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RIYAD: China is considering banning companies from entering foreign stock markets through entities with different interests.

This will fill a gap that the country’s tech industry has long used to raise capital from foreign investors, according to Bloomberg.

People familiar with the case, who asked not to be identified while discussing private information, said the ban, aimed in part to address concerns about data security, is among the changes included in a new one. China’s draft overseas registration rules that could be finalized as early as this month.

Firms using what’s known as the VIE (Variable Interest Entity) structure would still be allowed to pursue initial public offerings in Hong Kong, subject to regulatory approval, the sources said.

VIE refers to a corporate structure in which an investor has a majority stake even if he does not have a majority of the voting rights. An enterprise that is the primary beneficiary of a VIE must disclose the holdings of that entity as part of its consolidated balance sheet.

China’s Securities Regulatory Commission said on its website on Wednesday that a media article about banning offshore listings from companies using the VIE structure was incorrect, without giving further details.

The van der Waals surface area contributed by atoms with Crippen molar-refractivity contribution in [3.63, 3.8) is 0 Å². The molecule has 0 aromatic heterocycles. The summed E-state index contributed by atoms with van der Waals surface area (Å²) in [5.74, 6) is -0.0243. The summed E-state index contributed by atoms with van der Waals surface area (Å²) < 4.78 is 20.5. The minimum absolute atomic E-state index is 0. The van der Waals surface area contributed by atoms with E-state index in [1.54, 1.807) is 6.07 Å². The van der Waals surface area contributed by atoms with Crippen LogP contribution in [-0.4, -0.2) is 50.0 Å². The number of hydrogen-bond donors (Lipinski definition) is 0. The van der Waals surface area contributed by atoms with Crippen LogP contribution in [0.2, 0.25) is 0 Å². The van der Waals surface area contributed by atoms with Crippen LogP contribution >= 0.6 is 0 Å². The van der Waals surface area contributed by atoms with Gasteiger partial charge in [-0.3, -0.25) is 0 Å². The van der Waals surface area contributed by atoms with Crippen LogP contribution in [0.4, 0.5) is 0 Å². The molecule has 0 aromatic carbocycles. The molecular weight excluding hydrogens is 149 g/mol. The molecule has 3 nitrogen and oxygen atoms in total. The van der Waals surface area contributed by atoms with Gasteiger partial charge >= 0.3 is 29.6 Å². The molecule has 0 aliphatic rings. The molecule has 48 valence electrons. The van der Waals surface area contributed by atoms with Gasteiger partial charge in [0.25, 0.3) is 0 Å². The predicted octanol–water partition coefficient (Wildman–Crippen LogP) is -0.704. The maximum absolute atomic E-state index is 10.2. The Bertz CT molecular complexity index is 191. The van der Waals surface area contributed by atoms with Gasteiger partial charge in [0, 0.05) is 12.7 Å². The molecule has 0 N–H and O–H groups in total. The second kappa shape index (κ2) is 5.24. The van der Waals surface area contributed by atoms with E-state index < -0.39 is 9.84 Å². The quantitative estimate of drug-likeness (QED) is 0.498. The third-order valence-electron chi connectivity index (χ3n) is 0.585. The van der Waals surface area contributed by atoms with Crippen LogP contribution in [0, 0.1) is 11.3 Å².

Currently listed companies in the United States and Hong Kong that use VIEs will need to make adjustments so that their ownership structures are more transparent in regulatory reviews, especially in sectors where foreign investment is prohibited, the officials added. sources.

The reform would mark one of Beijing’s most important steps to crack down on offshore listings.

Authorities have since moved quickly to stop the flow of companies seeking to go public in the United States, shutting down a channel that has generated billions of dollars for tech companies and their Wall Street backers.

While a global ban on the VIE structure is not being considered, a halt on foreign listings and a re-examination of Hong Kong’s initial public offerings will mean that the model will not be a viable way for many startups to access markets. capital.

A person familiar with the matter said some investment banks have already been advised by regulators to stop working on new transactions involving VIEs.

VIE’s demise would also threaten the lucrative trading streak of Wall Street banks, which have helped nearly 300 Chinese companies raise around $ 82 billion from the first sale of US shares in the past decade.

VIEs have been a constant source of concern for global investors due to their volatile legal situation. Sina Corp. and its investment bankers led the way in an initial public offering in 2000, and the VIE framework was not formally adopted by Beijing.

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